Solo Man

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Solo Man
Temporal range: Late Pleistocene 0.1 Ma
Ngandong 7-Homo erectus.jpg
Cast of Ngandong 13 from the National Museum of Natural History
Scientific classification e
Kingdom: Animalia
Phylum: Chordata
Class: Mammalia
Order: Primates
Suborder: Haplorhini
Infraorder: Simiiformes
Family: Hominidae
Subfamily: Homininae
Tribe: Hominini
Genus: Homo
H. e. soloensis
Trinomial name
Homo erectus soloensis
Oppenoorth, 1932

Solo Man (Homo erectus soloensis) is a subspecies of Homo erectus, identified based on fossil evidence of 18 specimens discovered between 1931 and 1933 by Gustav Heinrich Ralph von Koenigswald[1] from sites along the Solo River, on the Indonesian island of Java, dated to between 116,000 and 108,000 years old.[2][3] The remains are also commonly referred to as Ngandong (now at Kradenan district, Blora Regency), after the village near where they were first recovered, and older remains located at Bapang.

It is a late variant of H. erectus, dated to after 120,000 years ago, overlapping with Homo heidelbergensis and possibly with early Homo sapiens. Though its morphology was, for the most part, typical of Homo erectus, its cranial capacity of 1,013–1,251 cm³ places it amongst the larger-brained representatives of its species (compared to 900 cm³ for the older Java Man),[4] and its culture was also unusually advanced.[5][6]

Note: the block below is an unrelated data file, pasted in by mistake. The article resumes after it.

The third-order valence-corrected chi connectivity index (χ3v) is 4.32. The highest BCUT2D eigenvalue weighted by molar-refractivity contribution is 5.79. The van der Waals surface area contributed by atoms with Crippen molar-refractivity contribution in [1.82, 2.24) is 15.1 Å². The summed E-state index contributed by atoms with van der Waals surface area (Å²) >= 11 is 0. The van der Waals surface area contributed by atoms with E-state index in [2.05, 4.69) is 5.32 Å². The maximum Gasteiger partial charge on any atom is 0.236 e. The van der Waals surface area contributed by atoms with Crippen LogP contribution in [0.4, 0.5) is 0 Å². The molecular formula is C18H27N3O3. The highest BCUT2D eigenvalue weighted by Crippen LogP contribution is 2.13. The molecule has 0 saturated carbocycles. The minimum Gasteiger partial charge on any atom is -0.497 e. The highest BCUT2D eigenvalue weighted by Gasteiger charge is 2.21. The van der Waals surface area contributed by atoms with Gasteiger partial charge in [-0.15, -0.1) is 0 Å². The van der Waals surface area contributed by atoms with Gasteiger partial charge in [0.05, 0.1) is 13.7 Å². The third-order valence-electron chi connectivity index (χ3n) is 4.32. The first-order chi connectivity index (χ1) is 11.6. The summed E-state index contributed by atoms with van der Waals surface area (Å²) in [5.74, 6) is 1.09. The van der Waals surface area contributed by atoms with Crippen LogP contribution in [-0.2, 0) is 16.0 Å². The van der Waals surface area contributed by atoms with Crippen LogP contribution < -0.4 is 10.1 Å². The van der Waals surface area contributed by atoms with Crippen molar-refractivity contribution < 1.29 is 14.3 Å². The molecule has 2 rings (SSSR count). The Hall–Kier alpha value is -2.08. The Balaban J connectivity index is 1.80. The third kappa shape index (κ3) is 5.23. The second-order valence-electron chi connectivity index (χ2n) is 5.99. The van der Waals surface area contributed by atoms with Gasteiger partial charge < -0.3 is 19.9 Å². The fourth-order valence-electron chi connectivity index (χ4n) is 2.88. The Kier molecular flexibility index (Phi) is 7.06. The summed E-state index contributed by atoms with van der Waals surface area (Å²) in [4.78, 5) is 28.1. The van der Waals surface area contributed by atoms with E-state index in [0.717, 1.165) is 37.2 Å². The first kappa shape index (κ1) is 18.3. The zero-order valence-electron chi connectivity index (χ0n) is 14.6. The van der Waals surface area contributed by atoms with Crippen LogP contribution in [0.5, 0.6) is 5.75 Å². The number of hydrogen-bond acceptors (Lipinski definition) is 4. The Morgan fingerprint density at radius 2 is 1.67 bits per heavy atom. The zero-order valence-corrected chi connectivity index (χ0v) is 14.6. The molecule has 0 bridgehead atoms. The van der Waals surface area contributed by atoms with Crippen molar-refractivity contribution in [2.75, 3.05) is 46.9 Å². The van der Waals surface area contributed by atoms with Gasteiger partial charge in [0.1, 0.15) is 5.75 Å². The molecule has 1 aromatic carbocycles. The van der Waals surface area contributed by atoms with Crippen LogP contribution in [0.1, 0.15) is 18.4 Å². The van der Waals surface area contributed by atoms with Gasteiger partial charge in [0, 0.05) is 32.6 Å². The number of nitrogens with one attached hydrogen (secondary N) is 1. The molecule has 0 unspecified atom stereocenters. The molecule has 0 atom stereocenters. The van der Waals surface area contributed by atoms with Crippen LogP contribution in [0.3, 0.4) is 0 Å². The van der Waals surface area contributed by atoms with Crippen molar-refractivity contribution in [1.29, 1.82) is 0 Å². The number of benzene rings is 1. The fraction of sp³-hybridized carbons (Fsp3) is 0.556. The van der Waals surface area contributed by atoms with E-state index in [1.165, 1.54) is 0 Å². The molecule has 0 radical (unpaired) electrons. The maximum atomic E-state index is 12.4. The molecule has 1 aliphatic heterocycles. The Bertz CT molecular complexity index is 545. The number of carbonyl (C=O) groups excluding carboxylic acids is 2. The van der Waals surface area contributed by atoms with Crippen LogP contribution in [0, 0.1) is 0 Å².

Due to the tools found with the fossils and many of their more gracile anatomical features, Solo Man was first classified as a subspecies of Homo sapiens (dubbed Homo sapiens soloensis) and long thought to be the ancestor of modern Australo-Melanesians. More rigorous studies in the 1990s have concluded that this is not the case.[6] Analysis of 18 crania from Sangiran, Trinil, Sambungmacan, and Ngandong show chronological development from the Bapang-AG to Ngandong periods.[4]

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  1. ^ Schwartz, Jeffrey H.; Tattersall, Ian (2005). The Human Fossil Record, Craniodental Morphology of Genus Homo (Africa and Asia). John Wiley & Sons. p. 450. ISBN 9780471326441.
  2. ^ "Researchers determine age for last known settlement by a direct ancestor to modern humans". Nature.
  3. ^ Rizal, Yan; Westaway, Kira E.; Zaim, Yahdi; van den Bergh, Gerrit D.; Bettis, E. Arthur; Morwood, Michael J.; Huffman, O. Frank; Grün, Rainer; Joannes-Boyau, Renaud; Bailey, Richard M.; Sidarto (January 2020). "Last appearance of Homo erectus at Ngandong, Java, 117,000–108,000 years ago". Nature. 577 (7790): 381–385. doi:10.1038/s41586-019-1863-2. ISSN 0028-0836. PMID 31853068.
  4. ^ a b Kaifu, Y; Aziz, F; Indriati, E; Jacob, T; Kurniawan, I; Baba, H (Oct 2008). "Cranial morphology of Javanese Homo erectus: new evidence for continuous evolution, specialization, and terminal extinction". Journal of Human Evolution. 55 (4): 551–80. doi:10.1016/j.jhevol.2008.05.002. ISSN 0047-2484. PMID 18635247.
  5. ^ Ngandong Archived 2007-02-08 at the Wayback Machine (Emuseum@Minnesota State University, Mankato)
  6. ^ a b Brown, Peter (1992). "Recent human evolution in East Asia and Australasia". Philosophical Transactions of the Royal Society of London. Series B: Biological Sciences. 337 (1280): 235–242. doi:10.1098/rstb.1992.0101. PMID 1357698.

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